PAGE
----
New Delhi, July 27 (IANS) Former Finance Secretary Subhash Chandra Garg's tenure in finance ministry is believed to have been cut short by the RSS and its economic wing SJM for pursuing the foreign currency bond issue and there are indications that the entire bond proposal could be nixed, sources said.
After a number of ex-RBI governors flagged off the risks associated with the proposed bond issue and that India does not need foreign capital through bonds , the government has decided to review its decision of raising money through such bonds. The government held a meeting with Hindu nationalist group Rashtriya Swayamsevak Sangh (RSS), Swadeshi Jagran Manch (SJM) and top economists earlier this week , sources said.
The RSS and SJM officials, some economists and government representatives held a meeting on Tuesday and decided that the bond issues can not be actively pursued. This meeting, the sources said, apparently sealed the fate of Garg in his continuation in the finance ministry.
Garg was shifted to the Power Ministry after the cabinet committee on appointment held a meeting over a host of top IAS reshuffle chaired by the Prime MInister.
RSS, SJM and the economists have maintained that the move over the bind issue was taken without consultation, but they did not detail how the plan made its way into the Budget announcements.
Garg, however, has sought to counter the speculation. In a press conference on Friday after taking charge as power secretary, he said no one opposed the proposal on sovereign bond till the time he was in the Finance Ministry.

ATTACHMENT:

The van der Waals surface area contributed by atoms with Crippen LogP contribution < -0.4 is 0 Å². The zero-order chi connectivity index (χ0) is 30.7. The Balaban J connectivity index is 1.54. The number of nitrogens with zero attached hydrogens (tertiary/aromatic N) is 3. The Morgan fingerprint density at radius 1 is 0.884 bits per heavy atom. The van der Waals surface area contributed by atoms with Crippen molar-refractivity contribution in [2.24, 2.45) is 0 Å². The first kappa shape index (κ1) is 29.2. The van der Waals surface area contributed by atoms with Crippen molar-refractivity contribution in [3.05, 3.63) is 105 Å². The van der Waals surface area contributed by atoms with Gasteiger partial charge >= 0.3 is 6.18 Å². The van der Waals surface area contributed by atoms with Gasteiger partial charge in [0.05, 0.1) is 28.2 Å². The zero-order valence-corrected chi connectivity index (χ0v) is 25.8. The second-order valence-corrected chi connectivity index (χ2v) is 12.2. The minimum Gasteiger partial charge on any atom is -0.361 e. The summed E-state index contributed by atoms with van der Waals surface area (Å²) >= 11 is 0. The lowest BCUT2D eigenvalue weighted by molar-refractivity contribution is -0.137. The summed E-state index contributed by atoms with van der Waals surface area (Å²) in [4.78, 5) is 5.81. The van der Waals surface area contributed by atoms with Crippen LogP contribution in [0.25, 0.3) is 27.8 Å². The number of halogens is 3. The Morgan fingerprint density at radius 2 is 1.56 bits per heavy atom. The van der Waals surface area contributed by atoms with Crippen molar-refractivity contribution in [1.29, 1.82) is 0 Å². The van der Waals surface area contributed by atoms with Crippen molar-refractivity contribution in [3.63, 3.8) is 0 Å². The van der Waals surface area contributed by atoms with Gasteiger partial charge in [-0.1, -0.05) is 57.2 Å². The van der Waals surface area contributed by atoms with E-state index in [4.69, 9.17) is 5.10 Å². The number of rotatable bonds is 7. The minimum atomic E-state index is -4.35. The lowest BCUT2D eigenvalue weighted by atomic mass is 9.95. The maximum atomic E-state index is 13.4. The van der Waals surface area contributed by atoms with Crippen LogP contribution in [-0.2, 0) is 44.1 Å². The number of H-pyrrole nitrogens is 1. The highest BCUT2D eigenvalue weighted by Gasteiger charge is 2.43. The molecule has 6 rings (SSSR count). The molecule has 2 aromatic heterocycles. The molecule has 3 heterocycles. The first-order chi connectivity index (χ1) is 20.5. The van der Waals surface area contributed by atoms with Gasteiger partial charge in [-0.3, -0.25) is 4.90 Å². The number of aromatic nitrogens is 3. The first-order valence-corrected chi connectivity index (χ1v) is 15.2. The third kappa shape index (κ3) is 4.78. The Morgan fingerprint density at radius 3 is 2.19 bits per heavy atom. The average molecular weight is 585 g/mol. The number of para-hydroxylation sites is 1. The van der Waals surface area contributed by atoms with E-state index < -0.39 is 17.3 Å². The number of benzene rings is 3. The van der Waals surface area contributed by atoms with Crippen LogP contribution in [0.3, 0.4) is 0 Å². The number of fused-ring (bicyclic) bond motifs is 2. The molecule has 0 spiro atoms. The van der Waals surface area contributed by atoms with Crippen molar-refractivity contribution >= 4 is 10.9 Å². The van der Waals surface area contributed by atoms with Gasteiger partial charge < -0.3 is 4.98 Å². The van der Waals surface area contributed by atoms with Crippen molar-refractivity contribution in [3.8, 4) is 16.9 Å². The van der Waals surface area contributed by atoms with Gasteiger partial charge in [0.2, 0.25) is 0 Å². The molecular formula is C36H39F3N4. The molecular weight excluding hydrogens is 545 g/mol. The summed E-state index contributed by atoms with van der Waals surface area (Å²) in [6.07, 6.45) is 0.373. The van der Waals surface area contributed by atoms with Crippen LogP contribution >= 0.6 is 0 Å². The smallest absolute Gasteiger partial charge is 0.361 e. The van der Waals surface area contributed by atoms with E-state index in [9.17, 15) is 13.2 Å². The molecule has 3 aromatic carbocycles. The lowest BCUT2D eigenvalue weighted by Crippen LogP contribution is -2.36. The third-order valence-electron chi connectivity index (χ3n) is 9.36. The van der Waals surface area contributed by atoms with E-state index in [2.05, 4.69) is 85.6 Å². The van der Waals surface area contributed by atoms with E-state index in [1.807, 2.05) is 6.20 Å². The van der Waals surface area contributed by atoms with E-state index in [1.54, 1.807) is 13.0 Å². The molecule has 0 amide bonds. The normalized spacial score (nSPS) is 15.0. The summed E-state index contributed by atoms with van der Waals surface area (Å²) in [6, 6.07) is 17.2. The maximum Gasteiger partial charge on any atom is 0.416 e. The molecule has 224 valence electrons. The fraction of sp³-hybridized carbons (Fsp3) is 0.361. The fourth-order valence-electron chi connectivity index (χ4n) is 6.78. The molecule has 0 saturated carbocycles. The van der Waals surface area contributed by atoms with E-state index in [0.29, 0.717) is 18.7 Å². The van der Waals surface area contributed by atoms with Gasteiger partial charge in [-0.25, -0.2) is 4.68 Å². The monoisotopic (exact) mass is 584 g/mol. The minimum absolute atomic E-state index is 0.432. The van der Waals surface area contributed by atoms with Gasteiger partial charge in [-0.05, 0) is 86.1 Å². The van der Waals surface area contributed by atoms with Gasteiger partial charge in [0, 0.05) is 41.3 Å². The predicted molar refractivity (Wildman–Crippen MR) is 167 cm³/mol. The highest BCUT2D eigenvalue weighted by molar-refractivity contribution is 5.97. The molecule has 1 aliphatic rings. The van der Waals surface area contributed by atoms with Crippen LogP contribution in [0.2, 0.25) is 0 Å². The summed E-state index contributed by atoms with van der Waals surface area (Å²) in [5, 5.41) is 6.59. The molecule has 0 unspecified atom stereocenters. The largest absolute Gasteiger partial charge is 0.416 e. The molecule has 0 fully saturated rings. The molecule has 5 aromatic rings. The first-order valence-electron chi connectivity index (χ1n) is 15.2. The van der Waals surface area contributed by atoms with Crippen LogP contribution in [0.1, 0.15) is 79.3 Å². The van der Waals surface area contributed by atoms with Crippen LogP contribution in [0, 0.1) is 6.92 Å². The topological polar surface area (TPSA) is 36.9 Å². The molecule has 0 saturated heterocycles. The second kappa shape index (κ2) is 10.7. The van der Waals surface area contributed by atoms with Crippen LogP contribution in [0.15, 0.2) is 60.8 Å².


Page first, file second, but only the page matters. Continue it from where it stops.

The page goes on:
"The decision on sovereign bonds was taken to ease pressure on domestic availability of resources, especially for the private sector. It was a very considered decision where benefits are enormous and risks are a lot less. Until I was there (in the Finance Ministry), I had not heard anyone in the government questioning the move," Garg told media persons.
Ashwani Mahajan, National Co-Convener of SJM, was on Wednesday contacted by IANS, but he did not speak on the meeting, but stressed his position against issuing foreign currency bonds.
In an interaction with IANS, Mahajan said: "95% of the experts say the move is risky. The average depreciation in the rupee is 6.23% in the last few years. The overseas rates of interest is 3.25 per cent, so, together they make 9.5%. In India, the government borrows at 6-7%. So how are the foreign currency bonds cheap? The whole idea of a soverign bonds is a bad idea for any other country, not just India. The overign borrowing has led many countries into the debt trap. Its a risk not worth taking. It is a foolish idea".
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